Utopia’s networks of conspiracy get the mind working overtime, but the lasting mark it carves into our minds is the thought that says “hang on? what are we actually going to do to save the human race?” The violence is perhaps a welcome reflection of the levels on inhumanity that unaccountable powers will go to to get their way, but we need not rely on the possibility of acts of secrecy to know that this occurs. One must surely then follow up the first thought by asking whether the continuation of humanity under unaccountable power, which leaves a snail-trail of corruption as it inches towards the cliff face of civilisation, would be worthwhile anyway. But I’d argue that this is when one’s thoughts die via the thought-guillotine of Capitalist Realism, that places thought back into the survivalism of the here and now under extreme austerity.
If I do appear to have a somewhat paranoid feeling that I’m seeing the unraveling of things, so be it, (I hope it is!), I can’t help it, but I don’t think I’m alone in seeing the drama Black Mirror as being a zeitgeist-moment. Black Mirror is written by satirist/presenter Charlie Brooker, a man who is so apt for our cynical times, that it is maybe right that he doesn’t show the true size of his intelligence so often, allowing him to sneak it under peoples’ noses without them knowing.
Black Mirror is Science fiction specific to these cynical times, where we just hold on day in day out; a science fiction for a time when we have forgotten our own times, unaware that they are far more futuristic than we think – which has disastrous consequences. Three different episodes show a future so incredibly close, but it’s like looking a picture you know well yet then suddenly spotting something is incredibly wrong. This is our future, as with the future depicted in the Children of men; one where what is already present now is just made to get more extreme.
Yet Black Mirror operates perfectly in a postmodern society where more pedagogical warnings are told to go fuck off and get back on their high horse; it’s incredibly subtle. For example, the last episode. A cartoon character standing for election becomes more popular than real politicians. Anybody who has read ‘The Hell of It All’ ( a collection of Charlie Brooker’s columns for the Guardian’s G2 section) will know that this is what he more or less summed the then-London-mayor-candidate Boris Johnson up as being. Brooker showed a meek fear of the political consequences of people voting for somebody for their cartoon-character likability. With Waldo (the name of the character), in the last episode, who actually is a character, Brooker subtly leaves the consequences of the rise of such a figure to political power to short intervals between the ending credits, the point when people usually assume the story has ended: the man who did the original voice for Waldo, who quit because he became worried about they way it was all going, finds himself homeless in a fascist-looking state ruled over by Waldo television screens. The last shot shows him being beaten by police in black uniforms.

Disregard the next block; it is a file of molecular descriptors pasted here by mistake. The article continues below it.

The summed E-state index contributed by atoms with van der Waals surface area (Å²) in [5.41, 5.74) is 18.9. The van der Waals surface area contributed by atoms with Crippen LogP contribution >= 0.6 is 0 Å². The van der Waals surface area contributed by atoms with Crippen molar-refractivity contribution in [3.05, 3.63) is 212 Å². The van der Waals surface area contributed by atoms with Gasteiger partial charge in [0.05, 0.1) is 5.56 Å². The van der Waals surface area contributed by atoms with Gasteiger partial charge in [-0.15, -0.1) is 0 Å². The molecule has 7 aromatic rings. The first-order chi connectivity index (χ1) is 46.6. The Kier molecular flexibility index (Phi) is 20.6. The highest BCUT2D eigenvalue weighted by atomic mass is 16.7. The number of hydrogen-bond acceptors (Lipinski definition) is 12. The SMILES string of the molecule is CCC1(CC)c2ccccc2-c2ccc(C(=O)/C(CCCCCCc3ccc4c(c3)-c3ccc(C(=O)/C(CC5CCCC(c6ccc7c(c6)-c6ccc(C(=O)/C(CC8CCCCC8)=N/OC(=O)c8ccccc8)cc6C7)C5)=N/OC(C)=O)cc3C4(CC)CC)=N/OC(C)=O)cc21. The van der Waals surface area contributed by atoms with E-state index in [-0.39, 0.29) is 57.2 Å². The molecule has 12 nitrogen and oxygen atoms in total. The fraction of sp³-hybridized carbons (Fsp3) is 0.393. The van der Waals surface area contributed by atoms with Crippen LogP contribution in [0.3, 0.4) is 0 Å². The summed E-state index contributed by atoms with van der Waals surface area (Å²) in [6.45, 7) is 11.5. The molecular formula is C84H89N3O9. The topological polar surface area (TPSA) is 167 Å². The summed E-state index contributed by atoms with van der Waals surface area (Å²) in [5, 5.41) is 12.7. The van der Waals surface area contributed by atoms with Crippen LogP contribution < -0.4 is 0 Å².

What does such an ending have in common with our times? Black Mirror’s subtle stabs through the blindness of cynicism, show us what social consequences can arise from a culture of cynicism and lack of trust. Our cynicism has been growing and growing, as the pillars of society have crumbled into total untrustworthiness over the past decade. In 2013, we now find ourselves in a landscape where we have no trust or hope in anything that orders our society, yet we have to carry on because we know no other way. We just Ipod ourselves out, even further so, and drape ourselves in even thicker reflections of a more comforting past. But the cracks in the present are getting harder to step over, and many are already tumbling down into them.